Book Discussion: The Golden Compass

I finished the book “The Golden Compass” by Philip Pullman. This was a very interesting book to say the least! It is set in this world where everyone has a daemon within themselves. These deamons are like the character’s inner beings or psyches if you will. Everyone in the story has one and as the person is growing through adolescent, their inner deamon will shift until they have reached the end of puberty. This aspect of the story really added a lot of conflict within everything else that was going on in the plot. There is always this cognitive implication within the story that all the characters have to deal with and I think that played into the theme of inner struggle and everyone being different in their own way. A difference that nobody can really see but start to show the more time with a person, a lot like other emotional implications that everyone struggles with.

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Photo by John-Mark Smith on Unsplash

This story is centered around a 12-year-old, ambitious character named Lyra Belacqua who is ultimately looking for her lost friend, Roger Parslow and her uncle, Lord Asriel. Lyra has a deamon that she refers to as Pantalaimon, which I thought was a very creative name at that, especially to describe such a headstrong and unique deamon that Lyra has within her. Lyra begins the story as an orphan who is taken care of by the community of scholars at a college in Oxford named Jordan College. A different spin I didn’t see coming when thinking of Lyra being an orphan and how it is usually some dumpy foster care but this aspect was out of the ordinary for sure. Spoilers ahead! Lyra is adopted by a wealthier woman named Mrs. Coulter. Lyra is given a truth device that is called an alethiometer that helps Lyra find out who Mrs. Coulter really is. She works as the head of a group called the Gobblers who run experiments on children to try and separate their deamons from their actual consciousness. This is very risky business, and as soon as Lyra finds out about it, she leaves Mrs. Coulter’s house and flees to find help from a group called the Gyptians. These are the family members and parents of the children that the Gobblers have taken, Roger being one of them.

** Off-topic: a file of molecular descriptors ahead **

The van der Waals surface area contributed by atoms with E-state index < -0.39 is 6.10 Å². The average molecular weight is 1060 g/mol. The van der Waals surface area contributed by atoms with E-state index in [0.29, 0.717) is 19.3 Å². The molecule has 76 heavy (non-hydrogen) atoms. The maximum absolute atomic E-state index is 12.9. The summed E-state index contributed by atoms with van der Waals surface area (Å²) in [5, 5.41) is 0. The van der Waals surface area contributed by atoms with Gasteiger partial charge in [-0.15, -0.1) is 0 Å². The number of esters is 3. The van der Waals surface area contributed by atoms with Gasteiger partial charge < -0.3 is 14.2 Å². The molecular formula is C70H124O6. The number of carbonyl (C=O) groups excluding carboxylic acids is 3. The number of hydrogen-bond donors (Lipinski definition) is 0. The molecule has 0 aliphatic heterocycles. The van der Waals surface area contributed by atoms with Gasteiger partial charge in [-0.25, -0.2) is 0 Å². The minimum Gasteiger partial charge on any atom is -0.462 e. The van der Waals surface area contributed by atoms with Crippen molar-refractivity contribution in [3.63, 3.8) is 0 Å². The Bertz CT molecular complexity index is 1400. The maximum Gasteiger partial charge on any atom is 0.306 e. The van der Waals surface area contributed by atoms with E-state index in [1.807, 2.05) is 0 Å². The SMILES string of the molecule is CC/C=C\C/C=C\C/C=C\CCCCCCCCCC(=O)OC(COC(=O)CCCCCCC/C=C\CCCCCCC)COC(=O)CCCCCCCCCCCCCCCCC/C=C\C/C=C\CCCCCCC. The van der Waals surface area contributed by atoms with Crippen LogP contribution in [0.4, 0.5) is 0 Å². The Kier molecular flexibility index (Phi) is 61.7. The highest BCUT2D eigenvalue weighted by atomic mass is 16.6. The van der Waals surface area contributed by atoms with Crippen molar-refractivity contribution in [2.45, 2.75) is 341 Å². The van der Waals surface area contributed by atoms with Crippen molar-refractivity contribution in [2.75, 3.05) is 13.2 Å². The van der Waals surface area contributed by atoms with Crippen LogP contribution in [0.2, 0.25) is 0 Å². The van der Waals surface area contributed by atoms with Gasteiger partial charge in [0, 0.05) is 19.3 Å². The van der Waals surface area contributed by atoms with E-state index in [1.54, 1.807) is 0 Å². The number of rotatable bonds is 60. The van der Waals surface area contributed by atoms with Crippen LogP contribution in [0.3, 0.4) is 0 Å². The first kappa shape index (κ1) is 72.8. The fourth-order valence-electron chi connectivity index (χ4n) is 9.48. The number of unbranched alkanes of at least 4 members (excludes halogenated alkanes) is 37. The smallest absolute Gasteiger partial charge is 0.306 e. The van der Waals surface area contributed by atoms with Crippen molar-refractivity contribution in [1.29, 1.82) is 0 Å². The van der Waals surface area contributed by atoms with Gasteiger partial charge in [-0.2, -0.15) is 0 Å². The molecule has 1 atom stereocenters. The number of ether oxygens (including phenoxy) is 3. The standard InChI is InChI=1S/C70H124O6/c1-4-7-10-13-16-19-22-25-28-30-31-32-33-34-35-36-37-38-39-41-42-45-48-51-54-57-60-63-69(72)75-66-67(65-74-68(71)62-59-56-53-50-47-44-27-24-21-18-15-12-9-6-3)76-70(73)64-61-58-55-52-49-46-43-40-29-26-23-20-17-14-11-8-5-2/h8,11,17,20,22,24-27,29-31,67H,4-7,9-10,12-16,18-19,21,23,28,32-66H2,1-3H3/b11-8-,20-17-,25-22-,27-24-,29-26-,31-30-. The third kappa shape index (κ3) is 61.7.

Spoilers Ahead! As Lyra and the Gyptians try to find the missing children, they go into a town searching for a building ran by the Gobblers called Bolvangar. Amongst the search, the team finds a child who has been experimented on and left to die; the point where they all realized how brutal these experimentations are and just how much all the danger the children are in. All of a sudden, the team is swarmed by hunters who have been trailing them, ultimately taking Lyra captive in the Bolvangar location. Here Lyra shows some smart reactions to her problems and starts using her knowledge to the best of her advantage to escape from the Gobblers. In all, very exciting read! Glad I picked this book this week.

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